A Time to Look Over President Wilson’s Shoulder

by William Loren Katz on January 28, 2006

As more US soldiers are buried in the shifting political sands of occupied Iraq, President Bush still claims his invasion and occupation were justified, and that US citizens are now safer. Speaking before a “Protect America” sign, he repeats his “safer” line eight times, clings to flawed rationales and failed policies, admits no deceptions nor costly errors, and fails to mention the thousand dead US and coalition troops, the many thousands wounded, and the massive death and suffering inflicted on innocent Iraqi civilians. His war, he insists, promoted democracy, peace and freedom—but his administration’s latest report on terror noted a marked increase and Homeland Security chief Tom Ridge has warned of greater and imminent threats. Bush has earned his own chapter in a new edition of Orwell’s 1984.

President Woodrow Wilson, who led the country into the bloodbath that was World War I, chose a different ideological trajectory. As a noted scholar Wilson wrote in 1907:

Since trade ignores national boundaries and the manufacturer insists on having the world as a market, the law of his nation must follow him, and the doors of the nations which are closed against him must be battered down. Concessions obtained by financiers must be safeguarded by ministers of state, even if the sovereignty of unwilling nations be outraged in the process. Colonies must be obtained or planted, in order that no useful corner of the world may be overlooked or left unused.

When hostilities began in Europe in August 1914 Wilson announced US neutrality, but his sympathies sprouted quickly (if privately). By the end of the month Colonel House, his leading White House advisor, heard Wilson condemn Germany for the war, and Joseph Tumulty, his secretary, heard him say “England is fighting our fight.” In 1915 the President told his cabinet, “the Allies are standing with their backs to the wall fighting wild beasts” and that December he said, “I am heart and soul for the Allies.” In 1916 in the face of a booming peace movement, Wilson’s “He kept us out of war” slogan won him re-election.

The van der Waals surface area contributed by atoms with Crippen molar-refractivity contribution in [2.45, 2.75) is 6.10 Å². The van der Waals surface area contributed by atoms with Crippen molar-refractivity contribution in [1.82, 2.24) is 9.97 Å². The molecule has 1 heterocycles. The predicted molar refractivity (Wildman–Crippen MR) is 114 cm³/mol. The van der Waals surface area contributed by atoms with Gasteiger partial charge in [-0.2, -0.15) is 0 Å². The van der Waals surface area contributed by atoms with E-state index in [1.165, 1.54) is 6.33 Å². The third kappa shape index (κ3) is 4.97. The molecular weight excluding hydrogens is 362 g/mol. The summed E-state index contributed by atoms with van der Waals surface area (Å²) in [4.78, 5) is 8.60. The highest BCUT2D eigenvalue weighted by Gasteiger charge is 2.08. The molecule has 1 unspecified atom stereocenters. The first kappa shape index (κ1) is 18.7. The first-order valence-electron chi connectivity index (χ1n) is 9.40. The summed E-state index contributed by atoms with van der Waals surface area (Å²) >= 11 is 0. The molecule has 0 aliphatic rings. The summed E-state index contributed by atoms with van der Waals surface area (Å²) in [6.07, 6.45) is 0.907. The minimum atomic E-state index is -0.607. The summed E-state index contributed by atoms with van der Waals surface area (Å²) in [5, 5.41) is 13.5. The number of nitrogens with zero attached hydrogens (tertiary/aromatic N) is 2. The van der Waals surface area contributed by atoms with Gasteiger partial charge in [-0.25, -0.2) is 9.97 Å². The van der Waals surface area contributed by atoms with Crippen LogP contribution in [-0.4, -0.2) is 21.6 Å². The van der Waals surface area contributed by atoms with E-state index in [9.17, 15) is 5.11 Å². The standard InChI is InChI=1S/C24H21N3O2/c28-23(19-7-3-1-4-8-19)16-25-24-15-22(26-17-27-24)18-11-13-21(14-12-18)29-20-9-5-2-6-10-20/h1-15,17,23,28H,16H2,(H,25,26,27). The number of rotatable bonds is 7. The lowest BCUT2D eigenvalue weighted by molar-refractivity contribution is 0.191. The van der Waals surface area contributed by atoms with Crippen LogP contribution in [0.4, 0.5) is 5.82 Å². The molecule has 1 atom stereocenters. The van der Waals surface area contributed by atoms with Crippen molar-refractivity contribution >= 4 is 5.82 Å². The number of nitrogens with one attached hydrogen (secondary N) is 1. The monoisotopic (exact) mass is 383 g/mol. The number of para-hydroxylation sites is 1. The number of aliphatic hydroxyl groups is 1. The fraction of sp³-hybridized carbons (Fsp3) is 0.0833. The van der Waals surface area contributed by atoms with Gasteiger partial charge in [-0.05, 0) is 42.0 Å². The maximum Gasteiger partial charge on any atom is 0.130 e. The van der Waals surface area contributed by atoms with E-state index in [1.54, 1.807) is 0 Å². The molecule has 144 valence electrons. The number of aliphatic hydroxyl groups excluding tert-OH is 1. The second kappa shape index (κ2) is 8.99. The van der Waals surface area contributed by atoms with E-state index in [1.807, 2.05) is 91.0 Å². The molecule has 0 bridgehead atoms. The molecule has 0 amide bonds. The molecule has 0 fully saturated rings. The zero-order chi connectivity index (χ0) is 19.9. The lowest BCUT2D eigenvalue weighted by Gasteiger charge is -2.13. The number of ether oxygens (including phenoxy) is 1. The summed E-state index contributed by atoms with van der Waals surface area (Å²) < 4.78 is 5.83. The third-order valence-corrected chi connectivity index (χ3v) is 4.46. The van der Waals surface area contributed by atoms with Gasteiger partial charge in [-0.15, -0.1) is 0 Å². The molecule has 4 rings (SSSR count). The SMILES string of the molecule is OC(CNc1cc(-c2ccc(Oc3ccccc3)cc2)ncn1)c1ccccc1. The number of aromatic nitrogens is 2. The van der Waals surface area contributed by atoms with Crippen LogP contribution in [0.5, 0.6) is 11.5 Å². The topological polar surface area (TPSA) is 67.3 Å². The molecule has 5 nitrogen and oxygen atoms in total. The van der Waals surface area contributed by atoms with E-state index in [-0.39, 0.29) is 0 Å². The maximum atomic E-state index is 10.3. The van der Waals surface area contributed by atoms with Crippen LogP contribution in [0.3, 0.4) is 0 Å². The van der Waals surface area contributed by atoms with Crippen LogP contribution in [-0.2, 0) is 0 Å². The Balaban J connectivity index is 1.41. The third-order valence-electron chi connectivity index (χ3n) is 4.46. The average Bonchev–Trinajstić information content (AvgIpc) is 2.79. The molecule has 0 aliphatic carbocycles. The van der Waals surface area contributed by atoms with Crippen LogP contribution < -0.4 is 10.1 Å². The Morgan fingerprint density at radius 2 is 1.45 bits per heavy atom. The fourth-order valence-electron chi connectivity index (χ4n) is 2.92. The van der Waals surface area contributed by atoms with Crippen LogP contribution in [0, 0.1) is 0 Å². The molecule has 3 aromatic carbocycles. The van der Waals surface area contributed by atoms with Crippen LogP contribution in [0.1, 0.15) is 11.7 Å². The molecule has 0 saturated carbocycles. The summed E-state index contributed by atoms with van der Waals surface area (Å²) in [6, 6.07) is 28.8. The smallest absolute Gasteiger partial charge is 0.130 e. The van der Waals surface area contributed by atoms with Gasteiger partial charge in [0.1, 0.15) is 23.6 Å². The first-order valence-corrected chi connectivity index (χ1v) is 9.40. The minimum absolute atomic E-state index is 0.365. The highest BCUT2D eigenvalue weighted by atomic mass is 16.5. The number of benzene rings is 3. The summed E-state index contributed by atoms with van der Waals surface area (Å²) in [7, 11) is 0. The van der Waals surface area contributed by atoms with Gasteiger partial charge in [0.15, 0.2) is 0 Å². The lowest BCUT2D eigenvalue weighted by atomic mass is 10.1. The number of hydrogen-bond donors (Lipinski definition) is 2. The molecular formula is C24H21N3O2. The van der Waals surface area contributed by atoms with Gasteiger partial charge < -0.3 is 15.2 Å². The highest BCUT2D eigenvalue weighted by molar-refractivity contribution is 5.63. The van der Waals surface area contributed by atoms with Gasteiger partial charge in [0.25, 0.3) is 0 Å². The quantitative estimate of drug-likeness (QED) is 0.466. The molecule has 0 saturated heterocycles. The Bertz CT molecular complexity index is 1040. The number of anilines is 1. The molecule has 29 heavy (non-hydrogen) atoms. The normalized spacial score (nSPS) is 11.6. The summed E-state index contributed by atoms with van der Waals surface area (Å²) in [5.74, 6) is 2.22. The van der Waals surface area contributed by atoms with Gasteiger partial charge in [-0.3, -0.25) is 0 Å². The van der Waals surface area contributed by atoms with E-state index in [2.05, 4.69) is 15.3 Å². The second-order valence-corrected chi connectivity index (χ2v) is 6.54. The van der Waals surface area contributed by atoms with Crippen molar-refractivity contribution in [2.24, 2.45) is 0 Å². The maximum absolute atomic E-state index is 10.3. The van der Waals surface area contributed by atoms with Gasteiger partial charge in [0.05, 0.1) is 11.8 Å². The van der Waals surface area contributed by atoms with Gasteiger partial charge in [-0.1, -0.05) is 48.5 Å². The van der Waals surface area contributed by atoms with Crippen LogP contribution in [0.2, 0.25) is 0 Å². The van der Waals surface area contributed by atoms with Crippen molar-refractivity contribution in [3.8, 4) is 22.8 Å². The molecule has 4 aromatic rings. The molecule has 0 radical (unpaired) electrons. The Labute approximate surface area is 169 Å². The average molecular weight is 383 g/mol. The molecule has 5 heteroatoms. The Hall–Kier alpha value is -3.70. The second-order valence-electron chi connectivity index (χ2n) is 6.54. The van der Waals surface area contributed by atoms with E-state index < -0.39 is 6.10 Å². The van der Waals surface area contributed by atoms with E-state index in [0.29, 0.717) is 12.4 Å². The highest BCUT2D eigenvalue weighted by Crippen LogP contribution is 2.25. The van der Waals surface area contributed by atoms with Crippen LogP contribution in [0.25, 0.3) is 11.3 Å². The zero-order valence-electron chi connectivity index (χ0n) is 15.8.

In April, 1917, as Wilson guided the US toward intervention in the side of the Allies, he foresaw terrible consequences:

Once lead this people into war and they’ll forget there ever was such a thing as tolerance. To fight you must be brutal and ruthless, and the spirit of ruthless brutality will enter into the very fiber of our national life, infecting Congress, the courts, the policeman on the beat, the man in the street.

Former President Teddy Roosevelt, according to his friend, New York World journalist Frank Cobb, also felt that neither the Constitution nor the Bill of Rights would survive the war.

In his call for what he had convinced himself was a holy war, President Wilson insisted Germany was waging “warfare against mankind” and famously said, “The world must be made safe for democracy.” He expanded the US army to four million, more than half were inducted, and 42 Divisions, more than half of US troops, were shipped overseas. In a totally segregated army, US commanders assigned Black troops menial tasks but placed the 92nd and 93rd Combat Divisions under command of the French—who were warned not associate with them.

At home Wilson also authorized a government propaganda offensive that stirred the hatred he had predicted. High schools banned teaching German language and culture, hamburgers became “Salisbury steaks” and sauerkraut became “Liberty cabbage.”